The only thing I can think of to add, in addition to focusing on the respiratory stuff is know 3 things when you get a pt on a heparin drip -- know the last PTT, when's the next one due, and what's the setting. You said the person was on plavix, heparin, etc., having bloody stool. I'd have hit the button and called my instructor and the pt's primary nurse for that (with a really strong, "I need help down here NOW"), rather than verbaling the doc -- he's not going to chart he was told, (and will swear up and down "nobody told me...") and I would have asked for a stat coag panel. I read the story and thought was, "I bet the APTT was sky high or the INR was -- GI bleed starting, pt going hypovolemic, beginning of shock, pulmonary edema and you're off to the races."

Scary stuff. Remember how that pt looked and acted, what their coloring was, how they sounded, so next time, you'll recognize "BAD STUFF HAPPENING!" even faster. That's how you get nurses who can enter a room, and they're suddenly yelling for ABGs, coag panels, FSBS, or whatever when as a student you're going, "what the heck are you seeing??"

Share this post


Link to post
Share on other sites
I think you did great. I also think the bedside nurse dropped the ball. The wheezing should have been addressed immediately. Wheezes are not treated with ativan.. Had the pt had a neb, maybe some lasix it is possible that all the drama could have been avoided. Stay out of that instructors way. You need to kiss butt the rest of the semester. Good Luck

Cant believe Ativan was even condidered especially when you can hear a wheeze. :confused: and considering all other problems!

Share this post


Link to post
Share on other sites
I do know how to do RR and lung sounds, and i should have counted her RR while her pulse ox was doing it's thing. :smackingf But to be honest, besides doing all that i did, (rasing HOB, make sure 02 is on etc), there was nothing else i could have done without getting the primary nurse. My patient needed more help than I could have safely provided. In hindsight, I wouldn't have left the patient.

Besides what I listed above, what should I have done differently? :)

As a SN you did correctly in calling the RN who is responsible for the patient period thats why your partner RN said you did the right thing.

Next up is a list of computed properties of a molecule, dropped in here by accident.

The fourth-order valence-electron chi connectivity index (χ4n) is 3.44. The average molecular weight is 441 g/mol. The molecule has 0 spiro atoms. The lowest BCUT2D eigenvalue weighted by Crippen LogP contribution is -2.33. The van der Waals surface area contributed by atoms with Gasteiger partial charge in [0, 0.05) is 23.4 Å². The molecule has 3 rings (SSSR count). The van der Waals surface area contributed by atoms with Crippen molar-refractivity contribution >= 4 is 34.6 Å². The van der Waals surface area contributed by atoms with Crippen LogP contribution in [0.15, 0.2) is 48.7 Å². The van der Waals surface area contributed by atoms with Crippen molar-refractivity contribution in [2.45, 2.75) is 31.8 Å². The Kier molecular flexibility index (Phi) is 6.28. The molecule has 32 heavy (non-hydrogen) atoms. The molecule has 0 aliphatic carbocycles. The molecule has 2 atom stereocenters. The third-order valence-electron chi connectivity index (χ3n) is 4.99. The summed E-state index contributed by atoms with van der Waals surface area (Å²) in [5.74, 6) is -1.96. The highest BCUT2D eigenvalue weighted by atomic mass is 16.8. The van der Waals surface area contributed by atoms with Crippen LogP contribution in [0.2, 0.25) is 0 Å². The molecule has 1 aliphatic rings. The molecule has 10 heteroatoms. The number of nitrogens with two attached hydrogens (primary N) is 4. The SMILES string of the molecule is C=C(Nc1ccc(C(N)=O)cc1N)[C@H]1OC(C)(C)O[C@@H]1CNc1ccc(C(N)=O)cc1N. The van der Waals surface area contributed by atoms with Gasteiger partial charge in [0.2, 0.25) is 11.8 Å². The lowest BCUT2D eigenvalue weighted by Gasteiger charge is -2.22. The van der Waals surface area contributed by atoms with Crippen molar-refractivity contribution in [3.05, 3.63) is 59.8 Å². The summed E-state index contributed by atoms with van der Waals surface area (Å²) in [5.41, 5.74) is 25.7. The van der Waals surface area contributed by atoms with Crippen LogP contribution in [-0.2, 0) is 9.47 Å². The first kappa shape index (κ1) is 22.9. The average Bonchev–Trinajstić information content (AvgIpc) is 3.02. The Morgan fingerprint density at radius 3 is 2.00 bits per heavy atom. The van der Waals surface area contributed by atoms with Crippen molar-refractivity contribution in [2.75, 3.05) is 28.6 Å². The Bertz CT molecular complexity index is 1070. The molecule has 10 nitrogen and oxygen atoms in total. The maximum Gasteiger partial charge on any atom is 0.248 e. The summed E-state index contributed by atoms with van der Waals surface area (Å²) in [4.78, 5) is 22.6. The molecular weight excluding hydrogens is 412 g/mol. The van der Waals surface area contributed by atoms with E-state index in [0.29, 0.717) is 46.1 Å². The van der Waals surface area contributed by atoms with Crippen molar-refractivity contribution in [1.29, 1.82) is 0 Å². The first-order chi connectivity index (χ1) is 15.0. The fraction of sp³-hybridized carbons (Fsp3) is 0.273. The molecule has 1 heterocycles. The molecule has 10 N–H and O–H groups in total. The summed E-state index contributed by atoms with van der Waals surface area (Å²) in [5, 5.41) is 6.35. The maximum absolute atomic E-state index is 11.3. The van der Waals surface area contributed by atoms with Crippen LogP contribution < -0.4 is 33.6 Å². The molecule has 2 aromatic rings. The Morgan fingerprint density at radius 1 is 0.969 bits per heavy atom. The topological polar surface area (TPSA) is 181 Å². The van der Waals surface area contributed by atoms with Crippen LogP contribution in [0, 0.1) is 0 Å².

Given the info you have provided lets work through it. Your instructor may be trying to get you to connect the dots. Your vent seems to be focused on being reamed out/prejudicing the rest of your interactions with this instructor/ blaming the Dr for not really caring about the patient's bleeding and that the patient should not have left the CCU please put all those thoughts aside for a minute and focus on the patient and what you saw.

On a basic subconscious level you knew that something was serously wrong well before the 9am meds... she was "anxious" and SOB you were concerned and checked on her frequently. You have prob researched this patient's history to death prior to taking care of her so things that I would have thought about would be 1: does she have a history of anxiety? 2: If no, did she exhibit any anxiety while in the hospital... If you dont know when you are with the patient ask her... 'have you ever felt like this before'. Rarely in my experiance do people have anxiety to 'panic attack' level for the first time in their life in the hospital they either have a history or something is brewing.

Your assessment showed crackles and thready pulses x4...Did she have edema? How does this compare to her last assessment or a known baseline. How do the VS compare to previous ones. She has a HX of HTN and Renal insufficiency and is getting IVF how does her I+O from the previous shifts total up is her intake ahead of the output... many times the fluid goes to the lungs first. By this time she said that her anxiety was decreased but she still felt SOB the question is Why...